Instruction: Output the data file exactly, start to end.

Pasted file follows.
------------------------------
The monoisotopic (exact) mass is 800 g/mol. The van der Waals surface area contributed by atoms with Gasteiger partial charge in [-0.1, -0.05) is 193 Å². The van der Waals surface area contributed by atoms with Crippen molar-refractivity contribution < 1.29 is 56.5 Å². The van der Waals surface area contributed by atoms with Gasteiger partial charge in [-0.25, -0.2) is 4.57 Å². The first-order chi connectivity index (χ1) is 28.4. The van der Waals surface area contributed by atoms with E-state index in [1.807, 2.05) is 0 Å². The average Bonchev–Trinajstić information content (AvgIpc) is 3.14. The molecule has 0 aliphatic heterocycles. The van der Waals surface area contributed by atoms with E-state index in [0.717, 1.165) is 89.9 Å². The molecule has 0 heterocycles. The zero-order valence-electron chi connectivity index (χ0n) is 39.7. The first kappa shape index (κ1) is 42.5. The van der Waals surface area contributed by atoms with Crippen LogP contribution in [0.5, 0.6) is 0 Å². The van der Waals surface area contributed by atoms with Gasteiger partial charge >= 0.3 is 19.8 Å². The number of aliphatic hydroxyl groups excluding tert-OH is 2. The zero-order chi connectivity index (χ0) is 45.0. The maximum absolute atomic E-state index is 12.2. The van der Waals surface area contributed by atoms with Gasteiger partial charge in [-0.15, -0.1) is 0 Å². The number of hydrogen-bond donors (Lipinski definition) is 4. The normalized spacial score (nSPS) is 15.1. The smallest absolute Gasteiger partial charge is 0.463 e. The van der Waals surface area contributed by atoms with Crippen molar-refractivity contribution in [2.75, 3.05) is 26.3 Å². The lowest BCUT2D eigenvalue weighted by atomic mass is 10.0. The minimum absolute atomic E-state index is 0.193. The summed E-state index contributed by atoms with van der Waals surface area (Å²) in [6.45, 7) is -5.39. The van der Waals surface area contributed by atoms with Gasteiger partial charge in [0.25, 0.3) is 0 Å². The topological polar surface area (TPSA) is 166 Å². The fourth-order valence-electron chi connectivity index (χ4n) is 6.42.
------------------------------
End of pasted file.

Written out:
The monoisotopic (exact) mass is 800 g/mol. The van der Waals surface area contributed by atoms with Gasteiger partial charge in [-0.1, -0.05) is 193 Å². The van der Waals surface area contributed by atoms with Crippen molar-refractivity contribution < 1.29 is 56.5 Å². The van der Waals surface area contributed by atoms with Gasteiger partial charge in [-0.25, -0.2) is 4.57 Å². The first-order chi connectivity index (χ1) is 28.4. The van der Waals surface area contributed by atoms with E-state index in [1.807, 2.05) is 0 Å². The average Bonchev–Trinajstić information content (AvgIpc) is 3.14. The molecule has 0 aliphatic heterocycles. The van der Waals surface area contributed by atoms with E-state index in [0.717, 1.165) is 89.9 Å². The molecule has 0 heterocycles. The zero-order valence-electron chi connectivity index (χ0n) is 39.7. The first kappa shape index (κ1) is 42.5. The van der Waals surface area contributed by atoms with Crippen LogP contribution in [0.5, 0.6) is 0 Å². The van der Waals surface area contributed by atoms with Gasteiger partial charge >= 0.3 is 19.8 Å². The number of aliphatic hydroxyl groups excluding tert-OH is 2. The zero-order chi connectivity index (χ0) is 45.0. The maximum absolute atomic E-state index is 12.2. The van der Waals surface area contributed by atoms with Gasteiger partial charge in [-0.15, -0.1) is 0 Å². The number of hydrogen-bond donors (Lipinski definition) is 4. The normalized spacial score (nSPS) is 15.1. The smallest absolute Gasteiger partial charge is 0.463 e. The van der Waals surface area contributed by atoms with Crippen molar-refractivity contribution in [2.75, 3.05) is 26.3 Å². The lowest BCUT2D eigenvalue weighted by atomic mass is 10.0. The minimum absolute atomic E-state index is 0.193. The summed E-state index contributed by atoms with van der Waals surface area (Å²) in [6.45, 7) is -5.39. The van der Waals surface area contributed by atoms with Gasteiger partial charge in [0.25, 0.3) is 0 Å². The topological polar surface area (TPSA) is 166 Å². The fourth-order valence-electron chi connectivity index (χ4n) is 6.42.